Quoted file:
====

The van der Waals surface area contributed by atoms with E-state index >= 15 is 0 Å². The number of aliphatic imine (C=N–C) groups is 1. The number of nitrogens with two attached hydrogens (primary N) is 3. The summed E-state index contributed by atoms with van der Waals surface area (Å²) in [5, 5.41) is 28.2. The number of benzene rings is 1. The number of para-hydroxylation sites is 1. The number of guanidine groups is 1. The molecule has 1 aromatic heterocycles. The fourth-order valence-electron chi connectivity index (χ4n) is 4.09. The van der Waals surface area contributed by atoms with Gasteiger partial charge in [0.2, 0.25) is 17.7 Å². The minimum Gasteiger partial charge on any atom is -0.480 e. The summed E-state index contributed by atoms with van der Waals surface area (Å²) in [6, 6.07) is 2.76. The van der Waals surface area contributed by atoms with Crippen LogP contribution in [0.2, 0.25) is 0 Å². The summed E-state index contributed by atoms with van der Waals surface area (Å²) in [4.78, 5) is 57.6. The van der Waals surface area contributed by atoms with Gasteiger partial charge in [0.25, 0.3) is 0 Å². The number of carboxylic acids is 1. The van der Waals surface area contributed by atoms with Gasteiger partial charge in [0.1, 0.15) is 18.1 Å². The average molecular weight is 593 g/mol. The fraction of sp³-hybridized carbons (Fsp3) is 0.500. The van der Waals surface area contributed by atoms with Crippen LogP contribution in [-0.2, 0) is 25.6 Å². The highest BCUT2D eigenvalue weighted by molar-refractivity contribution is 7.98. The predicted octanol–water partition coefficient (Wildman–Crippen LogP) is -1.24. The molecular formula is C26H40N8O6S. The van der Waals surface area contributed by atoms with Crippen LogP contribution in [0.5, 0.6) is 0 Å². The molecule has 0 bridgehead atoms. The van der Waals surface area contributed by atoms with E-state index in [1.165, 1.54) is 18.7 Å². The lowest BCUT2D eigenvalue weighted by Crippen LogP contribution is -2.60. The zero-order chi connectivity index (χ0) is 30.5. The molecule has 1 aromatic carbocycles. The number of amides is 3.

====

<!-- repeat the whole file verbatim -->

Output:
The van der Waals surface area contributed by atoms with E-state index >= 15 is 0 Å². The number of aliphatic imine (C=N–C) groups is 1. The number of nitrogens with two attached hydrogens (primary N) is 3. The summed E-state index contributed by atoms with van der Waals surface area (Å²) in [5, 5.41) is 28.2. The number of benzene rings is 1. The number of para-hydroxylation sites is 1. The number of guanidine groups is 1. The molecule has 1 aromatic heterocycles. The fourth-order valence-electron chi connectivity index (χ4n) is 4.09. The van der Waals surface area contributed by atoms with Gasteiger partial charge in [0.2, 0.25) is 17.7 Å². The minimum Gasteiger partial charge on any atom is -0.480 e. The summed E-state index contributed by atoms with van der Waals surface area (Å²) in [6, 6.07) is 2.76. The van der Waals surface area contributed by atoms with Crippen LogP contribution in [0.2, 0.25) is 0 Å². The summed E-state index contributed by atoms with van der Waals surface area (Å²) in [4.78, 5) is 57.6. The van der Waals surface area contributed by atoms with Gasteiger partial charge in [0.25, 0.3) is 0 Å². The number of carboxylic acids is 1. The van der Waals surface area contributed by atoms with Gasteiger partial charge in [0.1, 0.15) is 18.1 Å². The average molecular weight is 593 g/mol. The fraction of sp³-hybridized carbons (Fsp3) is 0.500. The van der Waals surface area contributed by atoms with Crippen LogP contribution in [-0.2, 0) is 25.6 Å². The highest BCUT2D eigenvalue weighted by molar-refractivity contribution is 7.98. The predicted octanol–water partition coefficient (Wildman–Crippen LogP) is -1.24. The molecular formula is C26H40N8O6S. The van der Waals surface area contributed by atoms with Crippen LogP contribution in [0.5, 0.6) is 0 Å². The molecule has 0 bridgehead atoms. The van der Waals surface area contributed by atoms with E-state index in [1.165, 1.54) is 18.7 Å². The lowest BCUT2D eigenvalue weighted by Crippen LogP contribution is -2.60. The zero-order chi connectivity index (χ0) is 30.5. The molecule has 1 aromatic carbocycles. The number of amides is 3.